Ewing sarcoma is a rare malignancy arising from a gene fusion secondary to rearrangements involving the EWS gene [1]. There are 200–300 reported cases each year in the United States, disproportionately affecting children [2]. High levels of inter-tumor heterogeneity are observed among Ewing sarcoma patients despite a shared EWS gene fusion initiating event [3]. Ewing sarcoma is also extremely prone to developing resistance to available chemotherapeutics [4]. These features make it an ideal system to develop personalized therapies for resistant tumors or to avoid the development of resistance altogether.

MicroRNA (miRNA)-based therapeutics, including anti-sense oligonucleotides, are an emerging class of cancer therapy [5]. Recent work has highlighted the critical importance of miRNAs in the development and maintenance of the cancer phenotype [46]. MiRNA dysregulation has been implicated in the development of each of the hallmark features of cancer [7], and restoration of expression of some of these critical downregulated miRNAs has been studied as a potential treatment for several different cancers [6, 8, 9]. In particular, in the past decade, anti-sense oligonucleotide inhibitors of the STAT3 transcription factor have shown promise in the settings of lymphoma [10, 11] and neuroblastoma [12]. MiR-34 has shown to be effective in pre-clinical studies for treatment of both lung cancer [1315] and prostate cancer [16]. Finally, miR-34 and let-7 combination therapy has been shown to be effective in pre-clinical studies of lung cancer [15].

MiRNAs have been recognized as potential high-value therapeutics in part due to their ability to cause widespread changes in a cell-signaling network [5]. A single miRNA molecule can bind to and repress multiple mRNA transcripts [6, 1719], a property that can be exploited when designing therapy to maximally disrupt a cancer cell signaling network.

This promiscuity of miRNA binding may also increase the risk of off-target effects and toxicity (Fig 1). For example, miR-34 was effective in pre-clinical studies for the treatment of a variety of solid tumors [1316], only to fail in a phase I clinical trial due to “immune-related serious adverse events” [20]. To capitalize on the promise of miRNA-based cancer therapy while limiting potential toxicity, we developed a systematic, network-based approach to evaluate miRNA cocktails. We focused on miRNA cocktails rather than single miRNA therapeutics due to the potential for miRNA cocktails to minimize toxicity compared to single miRNA regimens [21] (Fig 1).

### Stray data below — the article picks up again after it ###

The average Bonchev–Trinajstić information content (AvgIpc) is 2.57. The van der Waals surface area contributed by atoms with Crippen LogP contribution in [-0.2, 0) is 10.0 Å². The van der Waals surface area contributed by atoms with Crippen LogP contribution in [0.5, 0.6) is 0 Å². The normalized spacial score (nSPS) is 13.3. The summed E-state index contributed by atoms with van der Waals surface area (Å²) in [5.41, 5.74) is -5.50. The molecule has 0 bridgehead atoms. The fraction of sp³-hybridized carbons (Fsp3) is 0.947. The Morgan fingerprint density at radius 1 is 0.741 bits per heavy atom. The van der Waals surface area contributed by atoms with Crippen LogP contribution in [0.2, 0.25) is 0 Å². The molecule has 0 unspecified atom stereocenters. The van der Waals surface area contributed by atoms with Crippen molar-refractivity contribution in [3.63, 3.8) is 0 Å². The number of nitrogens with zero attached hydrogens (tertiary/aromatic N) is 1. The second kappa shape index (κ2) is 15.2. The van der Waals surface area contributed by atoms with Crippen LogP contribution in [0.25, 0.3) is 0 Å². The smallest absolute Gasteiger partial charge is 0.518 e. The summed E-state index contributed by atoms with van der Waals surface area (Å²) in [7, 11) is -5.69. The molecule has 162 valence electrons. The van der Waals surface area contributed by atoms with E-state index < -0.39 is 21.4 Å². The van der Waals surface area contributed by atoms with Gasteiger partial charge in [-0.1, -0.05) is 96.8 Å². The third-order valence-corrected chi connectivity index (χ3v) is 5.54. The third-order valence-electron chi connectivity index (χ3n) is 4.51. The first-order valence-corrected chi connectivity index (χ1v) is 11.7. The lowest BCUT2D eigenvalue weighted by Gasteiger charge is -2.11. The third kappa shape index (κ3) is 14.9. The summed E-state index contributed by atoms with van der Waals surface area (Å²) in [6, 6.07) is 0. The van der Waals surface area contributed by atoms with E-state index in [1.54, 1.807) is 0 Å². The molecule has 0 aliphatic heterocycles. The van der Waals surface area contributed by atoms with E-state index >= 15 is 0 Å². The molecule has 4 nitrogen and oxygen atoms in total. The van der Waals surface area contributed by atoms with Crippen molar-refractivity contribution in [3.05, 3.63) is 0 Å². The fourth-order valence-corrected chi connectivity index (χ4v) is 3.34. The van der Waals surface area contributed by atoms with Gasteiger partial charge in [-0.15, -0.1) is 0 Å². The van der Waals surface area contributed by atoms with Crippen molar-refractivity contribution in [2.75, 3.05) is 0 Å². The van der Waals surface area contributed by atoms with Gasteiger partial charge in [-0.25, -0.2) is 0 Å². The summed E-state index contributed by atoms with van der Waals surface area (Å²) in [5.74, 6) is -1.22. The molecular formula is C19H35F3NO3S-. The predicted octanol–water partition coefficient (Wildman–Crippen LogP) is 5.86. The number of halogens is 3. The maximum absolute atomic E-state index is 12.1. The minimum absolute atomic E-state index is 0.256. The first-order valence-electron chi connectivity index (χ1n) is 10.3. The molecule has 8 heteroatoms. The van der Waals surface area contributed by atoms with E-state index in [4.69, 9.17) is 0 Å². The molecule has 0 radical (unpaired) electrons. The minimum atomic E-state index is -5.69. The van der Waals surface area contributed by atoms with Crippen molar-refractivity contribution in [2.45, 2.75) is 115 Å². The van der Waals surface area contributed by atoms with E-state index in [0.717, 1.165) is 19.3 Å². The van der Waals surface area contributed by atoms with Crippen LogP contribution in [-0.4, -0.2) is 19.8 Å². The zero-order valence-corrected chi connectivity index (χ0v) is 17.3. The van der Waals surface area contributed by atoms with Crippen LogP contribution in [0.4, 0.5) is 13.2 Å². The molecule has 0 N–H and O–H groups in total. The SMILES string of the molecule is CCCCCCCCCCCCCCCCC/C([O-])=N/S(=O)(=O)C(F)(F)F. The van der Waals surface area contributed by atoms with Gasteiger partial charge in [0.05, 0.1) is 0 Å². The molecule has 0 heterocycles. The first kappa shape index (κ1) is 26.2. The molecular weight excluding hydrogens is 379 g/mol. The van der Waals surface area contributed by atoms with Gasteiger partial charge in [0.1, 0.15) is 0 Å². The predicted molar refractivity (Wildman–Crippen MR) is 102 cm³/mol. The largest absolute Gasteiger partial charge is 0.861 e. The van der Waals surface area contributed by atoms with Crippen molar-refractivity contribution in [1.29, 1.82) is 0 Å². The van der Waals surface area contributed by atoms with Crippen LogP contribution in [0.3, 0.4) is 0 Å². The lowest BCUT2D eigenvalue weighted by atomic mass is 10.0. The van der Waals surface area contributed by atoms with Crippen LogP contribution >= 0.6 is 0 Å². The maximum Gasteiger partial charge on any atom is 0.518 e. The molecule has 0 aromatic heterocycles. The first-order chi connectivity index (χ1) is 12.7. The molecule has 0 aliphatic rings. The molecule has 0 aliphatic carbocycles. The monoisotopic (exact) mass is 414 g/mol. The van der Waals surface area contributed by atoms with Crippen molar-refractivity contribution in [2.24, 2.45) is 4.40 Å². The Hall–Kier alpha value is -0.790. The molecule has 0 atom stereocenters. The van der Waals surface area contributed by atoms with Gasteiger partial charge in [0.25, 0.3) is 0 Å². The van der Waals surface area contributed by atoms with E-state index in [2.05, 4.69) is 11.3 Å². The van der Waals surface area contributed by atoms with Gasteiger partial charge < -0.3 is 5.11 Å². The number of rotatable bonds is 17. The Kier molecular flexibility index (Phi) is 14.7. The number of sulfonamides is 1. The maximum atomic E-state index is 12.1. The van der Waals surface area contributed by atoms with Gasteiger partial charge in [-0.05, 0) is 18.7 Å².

Fig 1. Cartoon describing rationale for focusing on miRNA combination therapy.

With single-agent therapy, both target mRNA and non-target mRNA are inhibited an equal amount, potentially resulting in toxicity due to off-target effects. With miRNA combination therapy, the common target mRNA is inhibited to a greater degree than any individual non-target miRNA.

In this work, we build on previous studies applying thermodynamic measures to cell signaling networks in the field of cancer biology [2224], as well as works that describe a method to use gene homology to map miRNAs to the mRNA transcripts they likely repress [6, 17, 18]. Reitman et al. previously described a metric of cell state analogous to Gibbs free energy that can be calculated using the protein-protein interaction network of human cells and corresponding transcriptomic data [22]. Gibbs free energy has been correlated with a number of cancer-specific outcomes, including cancer grade and patient survival [23]. Additionally, Reitman et al. leveraged Gibbs and other network measures to identify personalized protein targets for therapy in a dataset of low-grade glioma patients from The Cancer Genome Atlas (TCGA) [22]. Previous work has also highlighted the critical importance of miRNAs to maintenance and development of the oncogenic phenotype, and demonstrated the utility of applying miRNA-mRNA mappings. [6] In this work, we developed and applied a computational pipeline that leverages these network principles to identify miRNA cocktails for the treatment of Ewing sarcoma.

Materials and methods

0.1 Overview

We characterized six previously described Ewing sarcoma cell lines in triplicate [25]—A673, ES2, EWS502, TC252, TC32, and TC71—using paired miRNA and mRNA sequencing. By evaluating 6 distinct cell lines, we aimed to assess the heterogeneity inherent to Ewing sarcoma in-vitro. We also utilized mRNA sequencing data for 15 ewing sarcoma patient tumor samples made available on the St. Jude Cloud [26]. We then defined a measure of tumor state, which we term network potential (Eq 1), based on both mRNA gene expression and the underlying protein-protein interaction (PPI) network. Next, we ranked mRNA targets based on their contribution to network potential of each cell line, aiming to approximate the relative importance of each mRNA to network stability. Relative importance of each mRNA to network stability was determined by calculating the change in network potential of each network before and after in silico repression of each mRNA (ΔG, described in Section 0.5). After identifying these mRNA targets, we then identified miRNA and miRNA cocktails that preferentially acted to repress the most influential of the ranked mRNA targets, with the aim of defining synthetic miRNA-based therapy for down-regulation of these targets. Our computational pipeline is schematized in Fig 2.